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Manitoba
History

No. 87


This Old
Elevator


Abandoned
Manitoba


Memorable
Manitobans


Historic Sites
of Manitoba

Memorable Manitobans: Robert Benjamin McElheran (1877-1939)

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R. B. McElheran
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Cleric.

Born at London, Ontario on 1 February 1877, he left school and went to work at the age of 12. He came to Winnipeg in 1894 and worked selling subscriptions to the Farmer’s Advocate newspaper. A lay member of Holy Trinity Anglican Church, he was charged by O. Fortin, the church rector, to establish a mission on what, at that time, was the city outskirts near Sherbrook Street. Through his involvement in the operation of St. Matthew’s Mission, he became interested in the clerical life. He quit his job in 1900 and took five years of religious training at Wycliff College in London, Ontario, graduating with degrees in Arts and Theology.

McElheran returned to Winnipeg in 1905 to build up St. Matthew’s into one of the largest Anglican congregations in Canada. The small initial mission building was replaced by a more substantial brick structure in 1913 and the nearby Livinia Avenue was renamed St. Matthews Avenue. He rose in the church hierarchy so that, by the time of his departure from Winnipeg in 1930, he held the position of Archdeacon.

On 9 June 1908, he married Irene Beatrice Brock (1879-1955), daughter of J. H. Brock. He was a founding member of the Advisory Board to the Winnipeg Foundation, in 1921. He left the city in 1926 to take up a position in Vancouver, British Columbia, later becoming Principal of Wycliff College in 1930. He returned for a visit during the 25th anniversary of St. Matthew’s Church in 1938.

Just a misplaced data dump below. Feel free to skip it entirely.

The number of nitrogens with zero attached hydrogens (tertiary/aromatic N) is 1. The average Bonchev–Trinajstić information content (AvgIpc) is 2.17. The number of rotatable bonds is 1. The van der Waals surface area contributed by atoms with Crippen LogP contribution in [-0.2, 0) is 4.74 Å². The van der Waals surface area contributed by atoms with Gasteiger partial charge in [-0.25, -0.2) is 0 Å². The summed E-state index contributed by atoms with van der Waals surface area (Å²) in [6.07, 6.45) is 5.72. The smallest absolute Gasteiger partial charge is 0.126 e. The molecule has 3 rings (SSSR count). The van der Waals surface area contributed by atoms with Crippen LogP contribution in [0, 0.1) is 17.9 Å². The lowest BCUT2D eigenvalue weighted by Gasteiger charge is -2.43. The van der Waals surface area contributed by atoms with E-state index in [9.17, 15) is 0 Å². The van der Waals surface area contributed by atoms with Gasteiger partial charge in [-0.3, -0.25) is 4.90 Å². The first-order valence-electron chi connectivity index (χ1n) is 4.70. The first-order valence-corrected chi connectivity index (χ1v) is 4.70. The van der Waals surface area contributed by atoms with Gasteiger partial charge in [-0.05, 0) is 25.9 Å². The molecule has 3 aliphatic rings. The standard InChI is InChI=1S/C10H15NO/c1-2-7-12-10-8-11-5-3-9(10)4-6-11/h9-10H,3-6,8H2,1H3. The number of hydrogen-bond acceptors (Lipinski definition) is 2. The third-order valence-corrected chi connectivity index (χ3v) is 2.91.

He died following a lengthy illness on 12 August 1939.

See also:

Historic Sites of Manitoba: Lakeside Fresh Air Camp for Children (RM of Gimli)

Sources:

Marriage registration, Manitoba Vital Statistics.

1916 Canada census, Ancestry.

“Winnipeg citizens pay tribute to M’Elheran”, Manitoba Free Press, 20 June 1930.

“Widow of Canon dies at 76 years”, Winnipeg Free Press, 1 October 1955.

“Winnipeg street is named for Anglican church” by Harry Shave, Winnipeg Free Press, 29 April 1967.

We thank Helen McElheran Martin for providing additional information used here.

This page was prepared by Gordon Goldsborough.

Page revised: 20 November 2011

Memorable Manitobans

Memorable Manitobans

This is a collection of noteworthy Manitobans from the past, compiled by the Manitoba Historical Society.

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